The third building which is part of the Drumheller Building today was probably built in 1910. The 1909 Standard Atlas of Walla Walla shows lot 3 as vacant. The building permits below show considerable construction was planned for 1909-10.
The earliest building permit records are in the Whitman Archives and in the book for 1907-13, they list the following permits for the Drumheller Co.:
September 23, 1909–$11,000 brick store building (which is probably the building attached to the Harras Building) at Alder & 2nd, builder J. A. McLean. (p. 76, #623)
March 29, 1910–$19,500 remodel of store and office building at Alder & 2nd, builder Bailey & Lambert. (p. 92, #745)
March 6, 1913–$150 remodel of fronts, Alder & 2nd, builder Bailey & Lambert. (p. 188, #1513)
November 22, 1910–the Drumheller Co. leased 5 rooms to Pacific Telephone & Telegraph Co. for one year, from November I, 1910, for $40/month. (122/476)
March 1, 1920–the Drumheller Co., a corporation, conveyed lots I and 2 in Block 14 of the original city of Walla Walla to the Whitehouse-Drumheller Co., a corporation, for $10 and other valuable considerations. (Deed #145480)
August 16, 1984–the Drumheller Co., a Washington corporation, sold lots I, 2, 3, east 20 feet of lot 4, 8, and 9–all in Block 14 of the original City of Walla Walla–to Martin Archery, Inc., a Washington corporation. (Deed #8407532, see also Real Estate Contract #8405790)
Occupations at the site of the building:
R. A. Bennett’s Walla Walla: Portrait of a Western Town. 1804-1899, shows Wigwam Farm Machinery at the corner of 2nd and Alder in 1883 on p. 124. The panoramic view of Walla Walla in 1884 shows the samestructure, pp.127 -128.
R. A. Bennett’s Walla Walla: A Town Built to be a City, 1900-1919 shows Harras‘ Meat Market next to the Drumheller Building in 1907, p. 27, and mentions that the Baker-Boyer Bank moved into temporary quarters in the Drumheller Building while constructing its new building in 1910-11, p. 123.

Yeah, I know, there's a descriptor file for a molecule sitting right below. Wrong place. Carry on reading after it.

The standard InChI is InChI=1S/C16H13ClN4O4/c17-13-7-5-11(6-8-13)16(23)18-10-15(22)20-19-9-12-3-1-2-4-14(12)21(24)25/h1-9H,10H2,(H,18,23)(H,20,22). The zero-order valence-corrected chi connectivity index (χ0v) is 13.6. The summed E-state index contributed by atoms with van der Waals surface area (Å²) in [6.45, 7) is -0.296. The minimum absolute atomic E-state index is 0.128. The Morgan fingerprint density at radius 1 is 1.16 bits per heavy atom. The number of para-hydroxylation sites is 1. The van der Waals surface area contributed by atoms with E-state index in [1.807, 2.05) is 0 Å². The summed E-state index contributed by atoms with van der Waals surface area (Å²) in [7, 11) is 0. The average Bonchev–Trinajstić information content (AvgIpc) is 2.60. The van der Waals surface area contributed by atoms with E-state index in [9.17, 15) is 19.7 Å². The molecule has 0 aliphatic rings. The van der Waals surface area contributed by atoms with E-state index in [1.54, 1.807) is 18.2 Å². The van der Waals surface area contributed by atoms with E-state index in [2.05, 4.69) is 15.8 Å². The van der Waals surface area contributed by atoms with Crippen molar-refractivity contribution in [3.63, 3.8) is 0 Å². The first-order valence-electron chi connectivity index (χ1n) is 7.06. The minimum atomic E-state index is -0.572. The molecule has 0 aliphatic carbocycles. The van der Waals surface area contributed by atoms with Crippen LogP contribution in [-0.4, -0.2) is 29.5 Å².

The last source also mentions that the Dime Theater was located next door to Drumheller’s in 1908, p. 136. And that the Drumheller Co. bought J. L. Elam’s farm implement company in 1905, p. 105.
The Whitman Archives contain the city directories for 1880-1992, with several years missing, the following information comes from them:
2nd southwest corner of Alder:
Joseph L. Miller, carriages, 1889-1898.
Ezekial Smith, wagon maker, 1898-1901.
Jens Anderson, carriage and wagon maker, 1902.
1 W. Alder: Whitehouse-Drumheller Co., 1914-1948.
Drumheller Co., 1951-1992.
3 W. Alder: Drumheller Building, 1931-1992.
7 W. Alder: City Meat Market (Gustav H arras) , 1904-1907. c
The Orpheum Theatre (listed at 7 1/2), 1908.
Dime Theatre (listed at 7 1/2). 1909-10.
Drumheller Sports, 1986-92.
The occupants of the upper floors will not all be listed herein, but the Pioneer Title Co. records show leases for many state agencies (The Washington State Liquor Control Board, Tax Commission (later, the Department of Revenue), Vocational Education & Rehabilitation Department, Department of Social & Health Services, Department of Labor & Industries, Board of Prison Terms & Paroles, Department of Public Assistance, and Veterans Rehabilitation) from 1947 to 1974.prepared by Michael W. Smith, 3/95